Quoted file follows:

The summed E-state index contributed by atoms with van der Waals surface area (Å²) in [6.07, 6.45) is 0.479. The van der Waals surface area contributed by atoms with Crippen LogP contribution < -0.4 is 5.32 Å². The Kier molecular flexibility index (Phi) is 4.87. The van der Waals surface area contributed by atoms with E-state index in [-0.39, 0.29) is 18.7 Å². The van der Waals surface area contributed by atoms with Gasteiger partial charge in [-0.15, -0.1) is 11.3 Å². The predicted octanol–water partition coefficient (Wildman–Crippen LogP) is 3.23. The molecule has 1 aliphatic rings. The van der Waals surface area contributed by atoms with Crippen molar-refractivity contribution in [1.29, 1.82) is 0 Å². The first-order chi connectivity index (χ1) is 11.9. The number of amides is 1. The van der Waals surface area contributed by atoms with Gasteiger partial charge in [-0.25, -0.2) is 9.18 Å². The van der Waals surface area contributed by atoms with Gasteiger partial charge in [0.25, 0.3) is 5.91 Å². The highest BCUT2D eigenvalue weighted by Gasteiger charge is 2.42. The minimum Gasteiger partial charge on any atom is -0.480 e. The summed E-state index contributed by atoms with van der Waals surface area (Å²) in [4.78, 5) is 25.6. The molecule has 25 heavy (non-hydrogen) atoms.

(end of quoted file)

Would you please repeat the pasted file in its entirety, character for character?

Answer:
The summed E-state index contributed by atoms with van der Waals surface area (Å²) in [6.07, 6.45) is 0.479. The van der Waals surface area contributed by atoms with Crippen LogP contribution < -0.4 is 5.32 Å². The Kier molecular flexibility index (Phi) is 4.87. The van der Waals surface area contributed by atoms with E-state index in [-0.39, 0.29) is 18.7 Å². The van der Waals surface area contributed by atoms with Gasteiger partial charge in [-0.15, -0.1) is 11.3 Å². The predicted octanol–water partition coefficient (Wildman–Crippen LogP) is 3.23. The molecule has 1 aliphatic rings. The van der Waals surface area contributed by atoms with Crippen molar-refractivity contribution in [1.29, 1.82) is 0 Å². The first-order chi connectivity index (χ1) is 11.9. The number of amides is 1. The van der Waals surface area contributed by atoms with Gasteiger partial charge in [-0.25, -0.2) is 9.18 Å². The van der Waals surface area contributed by atoms with Gasteiger partial charge in [0.25, 0.3) is 5.91 Å². The highest BCUT2D eigenvalue weighted by Gasteiger charge is 2.42. The minimum Gasteiger partial charge on any atom is -0.480 e. The summed E-state index contributed by atoms with van der Waals surface area (Å²) in [4.78, 5) is 25.6. The molecule has 25 heavy (non-hydrogen) atoms.